JW: And, leading on from that, would you say the Darkfield shows are interested in narratives or more in sensations, experiences and ideas?

GN: Sensations, experiences and ideas. I’m not a massive fan of linear narratives, I’m much more excited by the idea that we have a set of circumstances and we have to figure out how to best use them. I’m interested in the idea of exploring those abstract or philosophical ideas – they’re only touched upon I think – but those are the things I’m interested in. What is this space we’re in, and how can we explore it within a fictional space.

JW: For sure. Would you ever consider making something longer? With the shipping container in Edinburgh it’s different because the throughput is so tied-in to the experience. It’s almost as if it’s an attraction rather than a show, and your work has become a unique fixture on the Fringe. But with this radio conceit, I can imagine lying down in bed for an hour and just having my mind melted.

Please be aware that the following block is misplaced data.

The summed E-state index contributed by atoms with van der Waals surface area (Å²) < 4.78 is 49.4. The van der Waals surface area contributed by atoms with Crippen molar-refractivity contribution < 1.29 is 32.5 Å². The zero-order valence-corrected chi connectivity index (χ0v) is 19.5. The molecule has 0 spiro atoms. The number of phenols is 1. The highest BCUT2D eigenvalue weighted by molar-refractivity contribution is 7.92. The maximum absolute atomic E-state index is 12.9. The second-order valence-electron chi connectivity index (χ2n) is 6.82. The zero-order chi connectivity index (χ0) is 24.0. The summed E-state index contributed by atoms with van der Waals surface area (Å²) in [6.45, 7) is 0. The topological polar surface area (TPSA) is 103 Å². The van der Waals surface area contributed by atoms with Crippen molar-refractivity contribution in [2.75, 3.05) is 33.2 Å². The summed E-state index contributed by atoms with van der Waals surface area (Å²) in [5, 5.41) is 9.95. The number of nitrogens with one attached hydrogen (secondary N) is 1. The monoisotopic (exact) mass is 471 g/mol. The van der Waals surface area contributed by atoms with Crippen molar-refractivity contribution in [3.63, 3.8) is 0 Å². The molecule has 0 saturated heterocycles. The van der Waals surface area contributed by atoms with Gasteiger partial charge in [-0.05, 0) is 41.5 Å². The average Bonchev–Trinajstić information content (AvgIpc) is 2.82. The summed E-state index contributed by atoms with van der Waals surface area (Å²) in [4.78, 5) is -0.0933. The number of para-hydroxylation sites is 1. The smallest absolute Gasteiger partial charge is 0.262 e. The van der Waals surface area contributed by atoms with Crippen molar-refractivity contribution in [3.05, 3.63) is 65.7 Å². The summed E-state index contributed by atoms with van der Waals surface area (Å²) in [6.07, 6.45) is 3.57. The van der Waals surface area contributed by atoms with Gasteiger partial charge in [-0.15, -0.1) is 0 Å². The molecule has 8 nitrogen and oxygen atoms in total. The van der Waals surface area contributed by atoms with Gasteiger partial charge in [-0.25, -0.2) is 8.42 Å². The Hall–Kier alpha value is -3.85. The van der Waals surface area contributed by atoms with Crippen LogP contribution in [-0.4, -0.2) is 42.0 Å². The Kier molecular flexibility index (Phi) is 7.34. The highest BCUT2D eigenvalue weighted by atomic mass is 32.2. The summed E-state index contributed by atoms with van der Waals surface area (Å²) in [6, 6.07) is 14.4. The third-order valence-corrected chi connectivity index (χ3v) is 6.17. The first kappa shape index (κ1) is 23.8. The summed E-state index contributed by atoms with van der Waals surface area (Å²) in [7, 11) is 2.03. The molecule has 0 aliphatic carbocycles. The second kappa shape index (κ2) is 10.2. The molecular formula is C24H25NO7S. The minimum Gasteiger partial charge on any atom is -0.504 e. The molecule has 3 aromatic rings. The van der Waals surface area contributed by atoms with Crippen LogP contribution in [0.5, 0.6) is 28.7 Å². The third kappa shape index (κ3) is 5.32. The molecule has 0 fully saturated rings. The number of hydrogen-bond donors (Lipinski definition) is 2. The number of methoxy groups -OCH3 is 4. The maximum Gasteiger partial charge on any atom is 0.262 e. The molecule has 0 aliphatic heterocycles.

GN: I mean, maybe. David and I started out with two shows called Ring and Fiction which were 50 minutes in the dark. It was similar to what we’re doing now but we didn’t have the environments. One of the reasons we started Darkfield was because we were presenting this work which was recorded in a particular space, and then it was being presented in a different space. And there was always this disconnect between the space it was recorded in and the space it was presented in – you could put it in a very small room and it would sound as if it was in a very big room. The shipping container would allow us to control the environment, and that’s where the design elements came in.